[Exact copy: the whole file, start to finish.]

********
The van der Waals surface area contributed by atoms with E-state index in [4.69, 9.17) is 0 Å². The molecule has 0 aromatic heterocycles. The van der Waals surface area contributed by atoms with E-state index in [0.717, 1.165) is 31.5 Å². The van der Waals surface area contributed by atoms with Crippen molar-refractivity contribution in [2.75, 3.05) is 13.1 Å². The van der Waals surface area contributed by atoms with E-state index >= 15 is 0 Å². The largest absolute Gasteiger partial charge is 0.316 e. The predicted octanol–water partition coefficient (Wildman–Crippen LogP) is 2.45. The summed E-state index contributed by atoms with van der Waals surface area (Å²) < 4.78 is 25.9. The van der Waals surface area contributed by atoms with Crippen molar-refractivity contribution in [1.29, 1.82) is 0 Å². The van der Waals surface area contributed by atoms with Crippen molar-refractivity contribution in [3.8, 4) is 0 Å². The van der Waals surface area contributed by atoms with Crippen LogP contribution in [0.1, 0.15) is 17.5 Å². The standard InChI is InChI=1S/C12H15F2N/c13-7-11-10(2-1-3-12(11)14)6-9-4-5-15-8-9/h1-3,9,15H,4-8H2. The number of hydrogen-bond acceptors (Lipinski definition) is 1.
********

The van der Waals surface area contributed by atoms with E-state index in [4.69, 9.17) is 0 Å². The molecule has 0 aromatic heterocycles. The van der Waals surface area contributed by atoms with E-state index in [0.717, 1.165) is 31.5 Å². The van der Waals surface area contributed by atoms with Crippen molar-refractivity contribution in [2.75, 3.05) is 13.1 Å². The van der Waals surface area contributed by atoms with E-state index >= 15 is 0 Å². The largest absolute Gasteiger partial charge is 0.316 e. The predicted octanol–water partition coefficient (Wildman–Crippen LogP) is 2.45. The summed E-state index contributed by atoms with van der Waals surface area (Å²) < 4.78 is 25.9. The van der Waals surface area contributed by atoms with Crippen molar-refractivity contribution in [1.29, 1.82) is 0 Å². The van der Waals surface area contributed by atoms with Crippen molar-refractivity contribution in [3.8, 4) is 0 Å². The van der Waals surface area contributed by atoms with Crippen LogP contribution in [0.1, 0.15) is 17.5 Å². The standard InChI is InChI=1S/C12H15F2N/c13-7-11-10(2-1-3-12(11)14)6-9-4-5-15-8-9/h1-3,9,15H,4-8H2. The number of hydrogen-bond acceptors (Lipinski definition) is 1.